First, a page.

You left because there was nothing left for you. Gathering your oxen and two daughters, you start your journey to the promised land, to a better future, to Oregon.
This is, roughly, the subplot to Impact Theatre’s newest play, “The Oregon Trail,” a story of endurance in the face of hopelessness. Nestled in a somewhat secret and definitely dark basement of La Val’s Subterranean on Northside, the 80-minute production casts five actors in seven roles. You might also remember Impact’s modern rendition of Richard III, which wrapped just last month.
Maria Giere Marquis performs as present-day Jane, a media studies graduate who sleeps, lies and cries on her sister’s couch for most of the time we see her because she can’t cope with the rate of the earth’s rotation (read: the passage of time). Cassie Rosenbrock plays sister Mary Anne, a bossy and sometimes cavalier nurse whose pain about a recent breakup effectively leaves Jane stranded in her own frustrated thoughts.
The story opens on a middle school Jane waiting to be picked up from school. As she waits, she sits down at a desktop computer and loads Oregon Trail, a computer game popularized in the 1990s (play the original for free here or the sequel here). Jane’s middle school world slowly dissolves as the audience is folded full force into the world of cholera- and dysentery-ridden 17th-century America. The game, the first version of which resembles lines of code rather than a “fun,” educational game about American history, takes the player through the journey of the trail that took thousands of settlers from the Midwest to the West Coast.
The small family that Jane creates in the game becomes real, tangible characters of the play, offering endless avenues of parallelism and comparison between the game and Jane’s progressing life. Stern and loving father Clancy, who is played by Jon Nagel, is the agent of this movement and will do anything to forge ahead and leave his troubles behind. The play makes the invisible relationship between family and Jane look natural, and it gracefully moves back and forth between snapshots of trail life and Jane’s unending discomfort.
Jane is directly paralleled to “Then Jane,” a daughter of the Oregon family and a character whom actress Ariella Amaris Irula executes with a quiet yet aching simplicity, her constant yearning supplying the physical manifestation of an underlying torment that weaves itself throughout the fabric of the play. Jane and Then Jane are connected through their desolation and grief, respectively, grappling with despair so intense that it becomes harmonious. In Then Jane’s case, this is expressed literally as she gathers the strength to continue her journey alone.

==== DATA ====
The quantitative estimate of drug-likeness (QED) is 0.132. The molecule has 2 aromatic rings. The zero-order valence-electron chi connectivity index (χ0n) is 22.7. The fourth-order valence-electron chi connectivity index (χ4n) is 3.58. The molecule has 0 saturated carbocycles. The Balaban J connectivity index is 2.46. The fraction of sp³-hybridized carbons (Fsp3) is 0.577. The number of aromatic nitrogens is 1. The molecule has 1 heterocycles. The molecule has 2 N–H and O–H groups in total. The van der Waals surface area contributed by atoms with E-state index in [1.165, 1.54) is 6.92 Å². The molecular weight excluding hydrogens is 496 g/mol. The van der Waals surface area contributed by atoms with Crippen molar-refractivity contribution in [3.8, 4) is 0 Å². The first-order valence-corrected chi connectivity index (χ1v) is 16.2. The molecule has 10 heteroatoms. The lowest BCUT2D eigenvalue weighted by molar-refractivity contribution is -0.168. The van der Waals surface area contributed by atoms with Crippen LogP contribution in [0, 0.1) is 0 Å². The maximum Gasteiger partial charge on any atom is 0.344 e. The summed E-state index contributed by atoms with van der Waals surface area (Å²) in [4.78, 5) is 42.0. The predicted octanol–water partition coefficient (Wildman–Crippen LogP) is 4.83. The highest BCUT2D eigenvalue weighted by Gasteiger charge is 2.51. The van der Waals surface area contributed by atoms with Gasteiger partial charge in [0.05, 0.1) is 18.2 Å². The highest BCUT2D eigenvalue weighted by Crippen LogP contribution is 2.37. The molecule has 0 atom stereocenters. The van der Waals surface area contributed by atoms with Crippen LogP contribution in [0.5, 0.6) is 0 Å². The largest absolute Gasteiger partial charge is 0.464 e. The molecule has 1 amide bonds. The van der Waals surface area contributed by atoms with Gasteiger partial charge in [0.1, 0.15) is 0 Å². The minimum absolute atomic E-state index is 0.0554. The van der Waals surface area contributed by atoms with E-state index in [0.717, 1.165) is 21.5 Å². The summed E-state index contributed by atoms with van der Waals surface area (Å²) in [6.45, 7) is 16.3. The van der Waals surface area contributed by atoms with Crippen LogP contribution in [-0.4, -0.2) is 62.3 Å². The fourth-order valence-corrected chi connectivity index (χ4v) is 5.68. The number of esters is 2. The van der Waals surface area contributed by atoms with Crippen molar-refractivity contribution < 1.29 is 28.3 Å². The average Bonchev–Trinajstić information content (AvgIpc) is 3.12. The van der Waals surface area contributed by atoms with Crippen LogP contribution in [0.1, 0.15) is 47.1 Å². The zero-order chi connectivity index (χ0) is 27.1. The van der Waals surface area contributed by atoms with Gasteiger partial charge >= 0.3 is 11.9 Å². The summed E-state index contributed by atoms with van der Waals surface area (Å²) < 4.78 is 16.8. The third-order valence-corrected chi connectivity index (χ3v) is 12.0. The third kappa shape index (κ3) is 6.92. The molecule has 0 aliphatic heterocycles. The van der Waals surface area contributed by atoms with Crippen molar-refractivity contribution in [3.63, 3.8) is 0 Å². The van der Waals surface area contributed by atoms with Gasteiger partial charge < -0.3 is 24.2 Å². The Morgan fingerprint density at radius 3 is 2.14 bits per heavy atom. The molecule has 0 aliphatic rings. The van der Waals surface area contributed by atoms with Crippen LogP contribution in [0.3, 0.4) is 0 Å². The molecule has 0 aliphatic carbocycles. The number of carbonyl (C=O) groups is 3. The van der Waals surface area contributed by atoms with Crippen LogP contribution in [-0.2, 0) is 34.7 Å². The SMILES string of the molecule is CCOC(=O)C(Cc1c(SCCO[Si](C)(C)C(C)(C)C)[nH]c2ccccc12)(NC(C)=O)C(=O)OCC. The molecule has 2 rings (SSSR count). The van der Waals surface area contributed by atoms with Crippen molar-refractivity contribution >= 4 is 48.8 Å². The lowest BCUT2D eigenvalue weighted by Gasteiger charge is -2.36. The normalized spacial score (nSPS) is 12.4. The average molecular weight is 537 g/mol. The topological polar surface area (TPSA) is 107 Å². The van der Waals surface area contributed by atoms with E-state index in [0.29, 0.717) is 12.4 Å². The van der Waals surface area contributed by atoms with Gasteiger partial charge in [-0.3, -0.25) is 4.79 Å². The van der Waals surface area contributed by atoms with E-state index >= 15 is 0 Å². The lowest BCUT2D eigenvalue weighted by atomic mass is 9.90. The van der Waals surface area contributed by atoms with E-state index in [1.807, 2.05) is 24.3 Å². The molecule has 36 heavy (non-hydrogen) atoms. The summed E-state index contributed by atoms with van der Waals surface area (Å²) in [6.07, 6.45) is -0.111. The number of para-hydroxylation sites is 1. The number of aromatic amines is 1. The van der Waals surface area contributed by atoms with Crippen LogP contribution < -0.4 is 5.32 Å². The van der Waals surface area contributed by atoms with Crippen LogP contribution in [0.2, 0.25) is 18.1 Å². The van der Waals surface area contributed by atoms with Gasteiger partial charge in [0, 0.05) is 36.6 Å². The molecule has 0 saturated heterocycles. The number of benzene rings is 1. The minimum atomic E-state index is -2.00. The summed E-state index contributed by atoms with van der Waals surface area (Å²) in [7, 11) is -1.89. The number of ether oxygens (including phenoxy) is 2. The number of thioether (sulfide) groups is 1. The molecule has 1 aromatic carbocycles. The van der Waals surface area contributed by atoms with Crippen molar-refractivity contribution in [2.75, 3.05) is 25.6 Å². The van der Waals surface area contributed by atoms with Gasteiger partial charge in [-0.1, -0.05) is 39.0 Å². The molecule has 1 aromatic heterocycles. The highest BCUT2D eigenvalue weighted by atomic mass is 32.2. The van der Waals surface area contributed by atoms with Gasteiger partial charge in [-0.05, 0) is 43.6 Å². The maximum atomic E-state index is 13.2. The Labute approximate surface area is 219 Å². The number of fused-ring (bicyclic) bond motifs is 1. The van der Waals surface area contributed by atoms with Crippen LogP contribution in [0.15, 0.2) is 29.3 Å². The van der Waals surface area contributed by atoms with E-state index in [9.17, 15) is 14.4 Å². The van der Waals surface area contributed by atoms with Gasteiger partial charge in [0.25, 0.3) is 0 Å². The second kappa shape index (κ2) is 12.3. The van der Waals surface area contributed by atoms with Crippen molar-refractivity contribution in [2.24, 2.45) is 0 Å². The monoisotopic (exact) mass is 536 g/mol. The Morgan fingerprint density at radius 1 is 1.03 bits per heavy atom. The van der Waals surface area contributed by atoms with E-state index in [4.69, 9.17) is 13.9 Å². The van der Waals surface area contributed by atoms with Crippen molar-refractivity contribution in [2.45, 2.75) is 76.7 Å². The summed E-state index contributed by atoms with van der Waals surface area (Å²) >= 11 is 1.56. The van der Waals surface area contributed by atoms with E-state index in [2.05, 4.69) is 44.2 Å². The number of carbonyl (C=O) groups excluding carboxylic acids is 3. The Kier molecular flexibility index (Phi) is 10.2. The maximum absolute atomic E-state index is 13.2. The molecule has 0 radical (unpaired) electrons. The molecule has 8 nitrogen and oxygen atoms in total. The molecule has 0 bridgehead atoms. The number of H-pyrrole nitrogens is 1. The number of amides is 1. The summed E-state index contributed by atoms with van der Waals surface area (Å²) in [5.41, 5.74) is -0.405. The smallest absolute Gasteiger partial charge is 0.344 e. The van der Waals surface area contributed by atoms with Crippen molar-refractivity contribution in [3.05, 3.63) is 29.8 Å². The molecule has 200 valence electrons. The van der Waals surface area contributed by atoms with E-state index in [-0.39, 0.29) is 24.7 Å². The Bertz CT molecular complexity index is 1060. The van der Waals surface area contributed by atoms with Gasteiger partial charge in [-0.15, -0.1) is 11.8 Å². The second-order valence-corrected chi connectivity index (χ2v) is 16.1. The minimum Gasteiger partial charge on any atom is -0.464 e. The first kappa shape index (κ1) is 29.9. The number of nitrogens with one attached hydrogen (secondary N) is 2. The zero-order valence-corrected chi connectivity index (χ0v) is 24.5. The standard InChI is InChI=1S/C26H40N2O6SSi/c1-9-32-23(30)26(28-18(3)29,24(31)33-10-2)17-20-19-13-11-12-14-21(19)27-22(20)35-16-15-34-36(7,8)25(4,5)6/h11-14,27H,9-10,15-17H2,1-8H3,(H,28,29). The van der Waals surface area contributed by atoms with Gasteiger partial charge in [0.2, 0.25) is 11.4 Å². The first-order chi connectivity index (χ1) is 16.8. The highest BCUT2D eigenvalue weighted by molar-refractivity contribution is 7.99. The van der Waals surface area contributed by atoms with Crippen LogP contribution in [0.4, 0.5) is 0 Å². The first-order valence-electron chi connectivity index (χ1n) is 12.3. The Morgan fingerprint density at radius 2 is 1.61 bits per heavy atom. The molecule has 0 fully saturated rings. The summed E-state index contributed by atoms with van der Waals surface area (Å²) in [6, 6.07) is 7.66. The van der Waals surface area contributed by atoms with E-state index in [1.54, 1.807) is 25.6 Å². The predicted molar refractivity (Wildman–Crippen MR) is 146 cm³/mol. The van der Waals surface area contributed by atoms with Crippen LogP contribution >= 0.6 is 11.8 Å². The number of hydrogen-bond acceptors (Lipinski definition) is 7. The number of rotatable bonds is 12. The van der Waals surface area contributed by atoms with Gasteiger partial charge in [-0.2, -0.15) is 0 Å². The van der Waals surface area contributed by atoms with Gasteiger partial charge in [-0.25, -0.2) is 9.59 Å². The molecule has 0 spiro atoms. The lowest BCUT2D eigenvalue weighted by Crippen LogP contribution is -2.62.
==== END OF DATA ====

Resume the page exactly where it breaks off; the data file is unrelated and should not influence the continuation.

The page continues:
And we can’t forget Billy (Ben Calabrese), the high school jock whom Jane has an interest in for the better half of the show. Calabrese is pitch perfect, delivering lines with such harsh poignancy that they become mellifluous. Calabrese doubles as the game itself, narrating the progression of time as well as Jane’s inner emotions, exposing her further to the audience — and also allowing Jane to see herself.
The play confronts mental illness and illuminates it as a hereditary trait instead of a spontaneous occurrence. There is much humanity in moments when Jane, plagued by unshakable sadness, becomes frustrated with herself: It is in these scenes that the play’s realism comes in. At one moment, Jane wakes up on her sister’s couch one morning and tells herself to stop being sad. When this doesn’t work, she throws her head in her hands, close to tears. This moment is so universal and so familiar that it’s hard not to relate, even if you have enough time to invest all of it, as well as your effort, into a computer game made for middle schoolers.
Overall, the story offers subtle, casual shocks, the biggest one coming at the end in a moment of impossible paradox. “The Oregon Trail” is a play that comes full circle and manages to distance itself from fantasy by the end. “The Oregon Trail” isn’t about a game at all — it’s about life.
‘The Oregon Trail’ is playing at Impact Theater until June 7.
Contact Elizabeth Moss at [email protected].